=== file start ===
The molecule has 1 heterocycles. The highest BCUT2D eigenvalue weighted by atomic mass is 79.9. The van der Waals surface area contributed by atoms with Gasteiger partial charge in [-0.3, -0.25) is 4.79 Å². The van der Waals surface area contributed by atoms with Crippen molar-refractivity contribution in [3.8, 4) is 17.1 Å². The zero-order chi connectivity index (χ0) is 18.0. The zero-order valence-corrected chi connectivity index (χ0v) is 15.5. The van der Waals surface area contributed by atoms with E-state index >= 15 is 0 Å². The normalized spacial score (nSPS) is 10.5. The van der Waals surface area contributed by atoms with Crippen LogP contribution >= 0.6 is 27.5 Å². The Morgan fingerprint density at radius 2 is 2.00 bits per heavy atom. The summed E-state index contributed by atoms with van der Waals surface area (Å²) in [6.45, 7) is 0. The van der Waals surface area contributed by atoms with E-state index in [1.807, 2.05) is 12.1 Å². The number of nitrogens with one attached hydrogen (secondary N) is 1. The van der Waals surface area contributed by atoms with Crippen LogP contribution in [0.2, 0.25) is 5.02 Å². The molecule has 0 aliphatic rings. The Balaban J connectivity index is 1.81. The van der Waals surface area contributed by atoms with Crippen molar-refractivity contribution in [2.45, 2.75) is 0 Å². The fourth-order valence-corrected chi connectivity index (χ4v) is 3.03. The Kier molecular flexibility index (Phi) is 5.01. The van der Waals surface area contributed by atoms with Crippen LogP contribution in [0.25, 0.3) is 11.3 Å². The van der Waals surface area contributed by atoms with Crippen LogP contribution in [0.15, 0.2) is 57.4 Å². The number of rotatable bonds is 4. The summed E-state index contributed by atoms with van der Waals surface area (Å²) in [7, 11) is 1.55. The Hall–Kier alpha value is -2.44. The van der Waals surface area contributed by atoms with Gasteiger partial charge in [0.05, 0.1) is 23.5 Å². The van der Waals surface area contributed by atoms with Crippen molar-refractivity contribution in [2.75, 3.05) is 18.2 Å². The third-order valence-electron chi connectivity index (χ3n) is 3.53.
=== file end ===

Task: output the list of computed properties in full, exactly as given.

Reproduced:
The molecule has 1 heterocycles. The highest BCUT2D eigenvalue weighted by atomic mass is 79.9. The van der Waals surface area contributed by atoms with Gasteiger partial charge in [-0.3, -0.25) is 4.79 Å². The van der Waals surface area contributed by atoms with Crippen molar-refractivity contribution in [3.8, 4) is 17.1 Å². The zero-order chi connectivity index (χ0) is 18.0. The zero-order valence-corrected chi connectivity index (χ0v) is 15.5. The van der Waals surface area contributed by atoms with E-state index >= 15 is 0 Å². The normalized spacial score (nSPS) is 10.5. The van der Waals surface area contributed by atoms with Crippen LogP contribution >= 0.6 is 27.5 Å². The Morgan fingerprint density at radius 2 is 2.00 bits per heavy atom. The summed E-state index contributed by atoms with van der Waals surface area (Å²) in [6.45, 7) is 0. The van der Waals surface area contributed by atoms with E-state index in [1.807, 2.05) is 12.1 Å². The number of nitrogens with one attached hydrogen (secondary N) is 1. The van der Waals surface area contributed by atoms with Crippen LogP contribution in [0.2, 0.25) is 5.02 Å². The molecule has 0 aliphatic rings. The Balaban J connectivity index is 1.81. The van der Waals surface area contributed by atoms with Crippen molar-refractivity contribution in [2.45, 2.75) is 0 Å². The fourth-order valence-corrected chi connectivity index (χ4v) is 3.03. The Kier molecular flexibility index (Phi) is 5.01. The van der Waals surface area contributed by atoms with Crippen LogP contribution in [0.25, 0.3) is 11.3 Å². The van der Waals surface area contributed by atoms with Crippen LogP contribution in [0.15, 0.2) is 57.4 Å². The number of rotatable bonds is 4. The summed E-state index contributed by atoms with van der Waals surface area (Å²) in [7, 11) is 1.55. The Hall–Kier alpha value is -2.44. The van der Waals surface area contributed by atoms with Gasteiger partial charge in [0.05, 0.1) is 23.5 Å². The van der Waals surface area contributed by atoms with Crippen molar-refractivity contribution in [2.75, 3.05) is 18.2 Å². The third-order valence-electron chi connectivity index (χ3n) is 3.53.